Dr. Bruce Quimby is a Senior Applications Scientist in the Mass Spectrometry Division of Agilent Technologies, located in Wilmington, Delaware. He is currently working on GC/MS applications in multiple areas including environmental and food safety.
Lakshmi Krishnan is the GCMS Single Quadrupole Product Manager in the Mass Spectrometry division of Agilent Technologies, located in Santa Clara, California. Lakshmi obtained her M.S. in Biotechnology with a focus on Business Administration, from San Jose State University. At Agilent, she works on new product introductions, marketing, and commercialization of GC/MSD platforms.
Q: How has the recent helium (He) shortage affected GC/MS labs?
A: In the past, He shortages have led to higher He gas prices and delayed deliveries, but this is the first time we are seeing a complete lack of delivery due to restricted supply.
Q: Under the current scenario of price fluctuations with He and potential delivery interruptions, what steps must be taken?
A: The first step would be to consider whether your lab requires He or not. For SOPs or regulated methods that call for He, He conservation techniques would be an easy alternative for those who do not want to change their GC methods. Technologies such as ‘Gas Saver’ and the ‘Helium Conservation Module’ assist with this. Another important step labs should follow is to check and maintain their helium infrastructure to prevent leaks.
When considering alternate carrier gases due to interruptions in helium supply, nitrogen (N2) is not recommended due to limitations in performance, particularly sensitivity. Hydrogen (H2) is the best alternative for GC/MS analyses, providing greater chromatographic resolution, speed, and a diverse range of applications while also offering the fewest limitations when compared to N2.
Q: One of the concerns about H2 is safety due to its flammability. How are these concerns addressed?
A: Safety is always the first and most important consideration when handling gases. Agilent has a long history of over 50 years in manufacturing GCs and GC/MSs with extensive experience in design and testing for safety with H2 gas. Our products have been engineered for use with hydrogen for over 40 years, and we are confident of the safety protocols we have in place with our instruments. Our GCs are built with H2 safety features like safety shutdown protocols, flow limiting frits, and oven On/Off commands to program into your sequences. For detailed safety information, see the Agilent Hydrogen Safety Manual for GC/MS (part number G7003-90053). H2 generators can also be used, as they also offer some useful safety features.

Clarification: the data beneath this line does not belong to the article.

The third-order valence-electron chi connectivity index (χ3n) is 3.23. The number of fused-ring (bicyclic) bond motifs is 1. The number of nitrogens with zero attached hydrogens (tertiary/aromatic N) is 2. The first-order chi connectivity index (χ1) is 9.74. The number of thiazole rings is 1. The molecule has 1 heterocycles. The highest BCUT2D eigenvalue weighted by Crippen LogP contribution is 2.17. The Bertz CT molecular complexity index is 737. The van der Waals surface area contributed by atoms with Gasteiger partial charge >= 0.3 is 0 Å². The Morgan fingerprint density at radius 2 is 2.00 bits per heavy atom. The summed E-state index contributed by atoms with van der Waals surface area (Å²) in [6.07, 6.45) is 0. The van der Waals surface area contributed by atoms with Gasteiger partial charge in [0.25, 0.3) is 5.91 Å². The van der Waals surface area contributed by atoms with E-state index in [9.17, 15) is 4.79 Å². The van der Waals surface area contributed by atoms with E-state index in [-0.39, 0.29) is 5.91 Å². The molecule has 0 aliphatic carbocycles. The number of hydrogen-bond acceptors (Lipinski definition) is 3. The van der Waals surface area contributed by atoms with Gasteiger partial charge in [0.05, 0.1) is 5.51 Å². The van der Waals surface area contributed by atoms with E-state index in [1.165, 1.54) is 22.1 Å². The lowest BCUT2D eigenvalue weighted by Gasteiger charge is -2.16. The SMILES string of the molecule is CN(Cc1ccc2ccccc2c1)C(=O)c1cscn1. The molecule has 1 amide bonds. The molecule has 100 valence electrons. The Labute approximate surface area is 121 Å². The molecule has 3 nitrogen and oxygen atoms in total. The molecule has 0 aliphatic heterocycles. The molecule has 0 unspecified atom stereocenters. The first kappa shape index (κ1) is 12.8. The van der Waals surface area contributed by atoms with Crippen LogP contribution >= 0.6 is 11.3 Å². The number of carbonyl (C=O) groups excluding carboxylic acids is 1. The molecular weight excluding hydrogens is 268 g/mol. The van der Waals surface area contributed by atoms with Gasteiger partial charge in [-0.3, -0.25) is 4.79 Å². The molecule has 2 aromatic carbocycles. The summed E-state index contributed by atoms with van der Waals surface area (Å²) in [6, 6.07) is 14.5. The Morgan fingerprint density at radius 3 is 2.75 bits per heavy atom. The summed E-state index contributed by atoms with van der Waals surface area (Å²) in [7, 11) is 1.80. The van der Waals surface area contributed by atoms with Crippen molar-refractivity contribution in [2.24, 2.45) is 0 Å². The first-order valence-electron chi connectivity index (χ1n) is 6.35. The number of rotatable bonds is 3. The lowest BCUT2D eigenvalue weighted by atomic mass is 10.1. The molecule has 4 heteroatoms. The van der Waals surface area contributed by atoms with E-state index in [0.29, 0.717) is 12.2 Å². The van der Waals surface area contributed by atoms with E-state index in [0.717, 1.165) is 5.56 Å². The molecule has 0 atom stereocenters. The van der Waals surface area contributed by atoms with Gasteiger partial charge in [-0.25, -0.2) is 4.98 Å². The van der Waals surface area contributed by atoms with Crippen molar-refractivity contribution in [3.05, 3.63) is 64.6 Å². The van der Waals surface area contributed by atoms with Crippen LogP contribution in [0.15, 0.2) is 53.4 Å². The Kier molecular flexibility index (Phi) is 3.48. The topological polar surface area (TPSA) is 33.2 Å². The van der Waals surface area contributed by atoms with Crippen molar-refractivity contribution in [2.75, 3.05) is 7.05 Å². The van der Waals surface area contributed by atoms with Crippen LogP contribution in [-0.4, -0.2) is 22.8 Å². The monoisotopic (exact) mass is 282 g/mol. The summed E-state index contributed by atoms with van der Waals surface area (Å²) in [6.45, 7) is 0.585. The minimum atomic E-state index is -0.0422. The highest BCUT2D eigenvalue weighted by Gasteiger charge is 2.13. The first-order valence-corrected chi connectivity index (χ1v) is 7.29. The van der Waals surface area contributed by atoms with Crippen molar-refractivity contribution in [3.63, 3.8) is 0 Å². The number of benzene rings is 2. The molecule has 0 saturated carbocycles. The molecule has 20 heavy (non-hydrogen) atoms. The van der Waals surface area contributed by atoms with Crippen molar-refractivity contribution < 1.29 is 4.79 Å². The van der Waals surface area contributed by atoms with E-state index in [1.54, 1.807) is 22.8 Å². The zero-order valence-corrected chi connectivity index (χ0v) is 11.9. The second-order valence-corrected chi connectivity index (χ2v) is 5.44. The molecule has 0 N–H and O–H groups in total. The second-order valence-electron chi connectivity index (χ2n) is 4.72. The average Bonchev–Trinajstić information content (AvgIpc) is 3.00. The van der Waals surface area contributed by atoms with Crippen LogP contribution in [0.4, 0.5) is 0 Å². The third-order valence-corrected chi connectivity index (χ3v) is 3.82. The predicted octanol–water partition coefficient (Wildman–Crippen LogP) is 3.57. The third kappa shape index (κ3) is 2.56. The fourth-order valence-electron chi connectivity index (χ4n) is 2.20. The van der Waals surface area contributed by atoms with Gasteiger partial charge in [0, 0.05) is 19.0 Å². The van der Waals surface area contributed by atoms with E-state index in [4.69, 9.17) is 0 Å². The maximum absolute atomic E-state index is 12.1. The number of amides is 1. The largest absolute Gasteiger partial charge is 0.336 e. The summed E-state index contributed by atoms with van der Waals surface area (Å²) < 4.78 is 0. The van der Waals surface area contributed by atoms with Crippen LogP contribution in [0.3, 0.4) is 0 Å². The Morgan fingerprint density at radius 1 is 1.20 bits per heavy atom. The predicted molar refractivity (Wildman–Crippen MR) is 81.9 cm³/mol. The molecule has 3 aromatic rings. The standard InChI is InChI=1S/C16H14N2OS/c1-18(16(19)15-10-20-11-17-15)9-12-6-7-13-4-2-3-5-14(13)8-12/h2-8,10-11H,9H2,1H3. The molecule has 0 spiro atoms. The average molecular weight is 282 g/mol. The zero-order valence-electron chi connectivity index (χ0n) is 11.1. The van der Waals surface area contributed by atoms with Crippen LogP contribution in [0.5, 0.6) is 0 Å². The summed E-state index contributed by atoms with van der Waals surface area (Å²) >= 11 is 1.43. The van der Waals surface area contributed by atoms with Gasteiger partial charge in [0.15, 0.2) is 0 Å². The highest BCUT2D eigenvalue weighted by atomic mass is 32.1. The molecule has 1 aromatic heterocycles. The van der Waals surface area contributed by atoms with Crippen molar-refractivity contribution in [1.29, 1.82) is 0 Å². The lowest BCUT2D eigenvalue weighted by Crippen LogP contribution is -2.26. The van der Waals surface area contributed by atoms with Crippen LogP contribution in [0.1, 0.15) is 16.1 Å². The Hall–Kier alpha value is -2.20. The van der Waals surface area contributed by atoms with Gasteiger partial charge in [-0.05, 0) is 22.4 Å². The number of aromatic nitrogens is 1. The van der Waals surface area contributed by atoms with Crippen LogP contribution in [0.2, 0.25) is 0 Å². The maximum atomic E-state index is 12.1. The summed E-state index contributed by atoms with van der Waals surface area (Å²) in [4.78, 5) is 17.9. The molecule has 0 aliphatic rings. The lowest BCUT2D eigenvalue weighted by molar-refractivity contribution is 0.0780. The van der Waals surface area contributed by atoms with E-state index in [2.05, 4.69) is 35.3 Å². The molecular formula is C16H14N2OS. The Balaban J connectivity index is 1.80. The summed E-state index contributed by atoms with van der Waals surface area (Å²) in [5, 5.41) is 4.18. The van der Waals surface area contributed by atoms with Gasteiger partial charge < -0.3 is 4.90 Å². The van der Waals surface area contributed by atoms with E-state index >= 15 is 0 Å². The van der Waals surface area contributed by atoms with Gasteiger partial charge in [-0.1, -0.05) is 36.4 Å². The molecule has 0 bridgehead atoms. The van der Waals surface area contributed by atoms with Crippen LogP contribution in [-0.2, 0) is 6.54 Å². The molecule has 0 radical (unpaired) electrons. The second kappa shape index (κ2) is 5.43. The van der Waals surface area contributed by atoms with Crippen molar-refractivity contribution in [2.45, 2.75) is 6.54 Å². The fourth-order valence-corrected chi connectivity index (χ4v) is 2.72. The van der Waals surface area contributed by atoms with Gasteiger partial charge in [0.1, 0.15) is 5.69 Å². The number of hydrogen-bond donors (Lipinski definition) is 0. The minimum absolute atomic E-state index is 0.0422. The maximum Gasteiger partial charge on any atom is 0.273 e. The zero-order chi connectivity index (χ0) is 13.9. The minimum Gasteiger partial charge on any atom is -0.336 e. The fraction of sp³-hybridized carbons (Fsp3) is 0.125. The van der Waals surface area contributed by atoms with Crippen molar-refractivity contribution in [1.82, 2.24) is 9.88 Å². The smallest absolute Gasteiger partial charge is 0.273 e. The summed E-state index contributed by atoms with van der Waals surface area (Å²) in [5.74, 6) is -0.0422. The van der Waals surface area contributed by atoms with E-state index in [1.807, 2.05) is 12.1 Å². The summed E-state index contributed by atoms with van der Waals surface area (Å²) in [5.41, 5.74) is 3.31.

Q: If a lab decides to switch from He to H2 gas, what are the requirements that must be considered?
A: A lab must consider the following changes in a move from helium to hydrogen gas:
- GC/MSD and GC/TQ hardware changes—like switching to a 9 mm drawout lens, and if possible, using the HydroInert source that has been designed for use with H2 carrier gas
- Choosing new chromatographic conditions, including selecting a column and method conditions appropriate for H2 flow rates
- Potential reduction in signal-to-noise (S/N) ratio (2 to 5 times or more) due to higher noise
- Changes in spectra and abundance ratios for some compounds
- Activity and reactivity of H2 with some analytes—consider using a multimode inlet (MMI) in the cold splitless mode for compounds susceptible to reactions
Agilent has a very helpful document detailing the steps for conversion: Agilent EI GC/MS Instrument Helium to Hydrogen Carrier Gas Conversion User Guide (part number 5994-2312EN). If additional assistance is desired, Agilent CrossLab application and method migration consulting service can guide you to overcome application problems and help you optimize your H2 methods.
Q: Agilent GC/MSs have historically been able to run on H2 carrier gas, so what is the need for this new HydroInert technology?
A: HydroInert is a new EI source that is optimized for use with hydrogen. There are design improvements that help significantly improve spectral and chromatographic performance. In other words, previously a system could run on H2 and have some limitations in data, but now we see a substantial improvement with the use of HydroInert.
It opens the door for a wide variety of applications that can now run with H2 that were previously restricted to He. For example, with single quadrupole instruments used to identify unknowns, the improved spectral fidelity of HydroInert makes H2 use much more practical. With triple quadrupole instruments used for pesticides in food, HydroInert improves low-level detection, permitting most analytes to be measured down to 1 ppb.
Q: What are the key takeaways for the readers from this discussion?
A: If you can still reliably get He and the price is not a major concern, it is still the recommended carrier gas to use. We’ve discussed ways to overcome the He shortage. One of them is saving He, and the second is an alternative carrier gas, most notably H2. Current He methods can be converted to H2 carrier gas—and we have numerous ways, like calculators and guides, to help do that—but keep in mind there will be reduced S/N (sensitivity) with H2. Our recommendation is to include HydroInert when considering switching to H2 carrier gas to avoid reactivity issues and help get the best out of your spectra.